Health economies have been invited to bid to become integration “pioneers” running large-scale experiments in integrated care, in an initiative launched by health minister Norman Lamb.
Those areas awarded pioneer status will be offered support and advice to help overcome barriers to care integration from a central Integrated Care and Support Exchange team, the Department of Health said in a statement.
Sources with knowledge of the initiative said there were expected to be 10 pioneers selected in the first wave, and the selection panel would be looking for ambitious, large-scale experiments in integrated care.
Expressions of interest must be submitted by the end of June, so the “panel of national and international experts can choose the most innovative and appoint them in September”, said the DH statement.
In return for support, the statement said pioneers would be expected to “share and promote their experiences and ideas with the rest of the country”. It added that further pioneers would be sought in every year until 2015.
Speaking at a King’s Fund event this morning, Mr Lamb said the local areas that were chosen as pioneers could be offered “flexibilities” around payment mechanisms so that hospitals had a financial incentive to help patients to be supported in community settings.
The DH would take a “permissive approach” to giving the local areas the freedoms that they requested in order to join services up, Mr Lamb said.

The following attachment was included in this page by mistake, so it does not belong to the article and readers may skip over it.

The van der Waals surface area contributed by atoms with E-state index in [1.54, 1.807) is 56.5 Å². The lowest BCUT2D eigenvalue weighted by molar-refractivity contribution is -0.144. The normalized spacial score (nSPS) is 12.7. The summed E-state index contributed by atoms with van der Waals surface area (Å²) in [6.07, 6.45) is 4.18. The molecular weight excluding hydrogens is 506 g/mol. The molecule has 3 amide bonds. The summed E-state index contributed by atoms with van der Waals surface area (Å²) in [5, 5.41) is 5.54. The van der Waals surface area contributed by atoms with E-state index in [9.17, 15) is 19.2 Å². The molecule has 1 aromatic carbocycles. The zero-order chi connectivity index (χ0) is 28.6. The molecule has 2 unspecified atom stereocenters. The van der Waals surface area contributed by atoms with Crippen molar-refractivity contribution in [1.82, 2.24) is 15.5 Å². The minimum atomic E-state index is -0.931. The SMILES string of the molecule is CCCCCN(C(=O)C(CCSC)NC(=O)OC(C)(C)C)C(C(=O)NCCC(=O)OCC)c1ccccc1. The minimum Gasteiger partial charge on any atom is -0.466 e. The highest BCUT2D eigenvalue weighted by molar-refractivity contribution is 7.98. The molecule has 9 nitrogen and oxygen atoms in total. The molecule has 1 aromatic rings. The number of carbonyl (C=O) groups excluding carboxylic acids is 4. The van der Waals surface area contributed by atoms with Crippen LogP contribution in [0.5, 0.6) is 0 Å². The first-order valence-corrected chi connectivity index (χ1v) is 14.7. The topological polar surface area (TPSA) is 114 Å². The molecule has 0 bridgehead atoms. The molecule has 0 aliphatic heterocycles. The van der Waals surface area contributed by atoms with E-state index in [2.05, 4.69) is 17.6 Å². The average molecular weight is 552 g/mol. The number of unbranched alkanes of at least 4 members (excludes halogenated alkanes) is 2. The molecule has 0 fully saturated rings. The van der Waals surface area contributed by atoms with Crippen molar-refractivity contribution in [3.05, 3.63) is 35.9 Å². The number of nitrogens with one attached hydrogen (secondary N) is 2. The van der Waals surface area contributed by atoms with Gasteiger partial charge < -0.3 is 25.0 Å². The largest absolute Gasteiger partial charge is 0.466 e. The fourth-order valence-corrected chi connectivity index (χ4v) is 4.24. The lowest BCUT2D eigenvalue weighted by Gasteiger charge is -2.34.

He said he wanted the pioneers to be “leaders across the entire system” rather than “pilots where everybody else should stand back and see what’s happening”.
The minister said the NHS would be at risk of “collapse” in the long term if a major shift towards integration did not take place.
“We must integrate or disintegrate,” he said.
At the event Mr Lamb also outlined plans for a new system to measure whether local areas were succeeding in creating joined-up health and care systems. This would be based on measurements of patients’ experiences, he said.
King’s Fund chief executive Chris Ham the move to identify pioneers of integrated care “at scale and pace” represented a “step change”, but called for the pioneer areas to be offered additional freedoms to aid their work.
“[Some] aspects of current policy and regulation are acting as barriers to delivering co-ordinated care,” he said. “This should be addressed by giving pioneer areas freedoms and flexibilities to overcome these restrictions when they are rolled out from September.”
Asked what these freedoms might be, he suggested increased flexibility around rules on procurement and competition, the ability to negotiate contracts for periods longer than one year, and the ability for local clinical commissioning groups to have more direct control over the commissioning of primary care.
The search for integration pioneers comes alongside the publication of a “shared commitment” signed by 12 national health and care organisations to “help local areas make integration happen”, the DH said.
This document “lays out how local areas can use existing structures like health and wellbeing boards to bring together local authorities, the NHS, social care providers, education, housing services, public health and others to make further steps towards integration,” said the DH statement.
It added: “To help encourage local change NHS England has guided clinical commissioning groups that they can set aside two per cent of their budgets for transformation work. This could include projects designed to boost integration in their area.”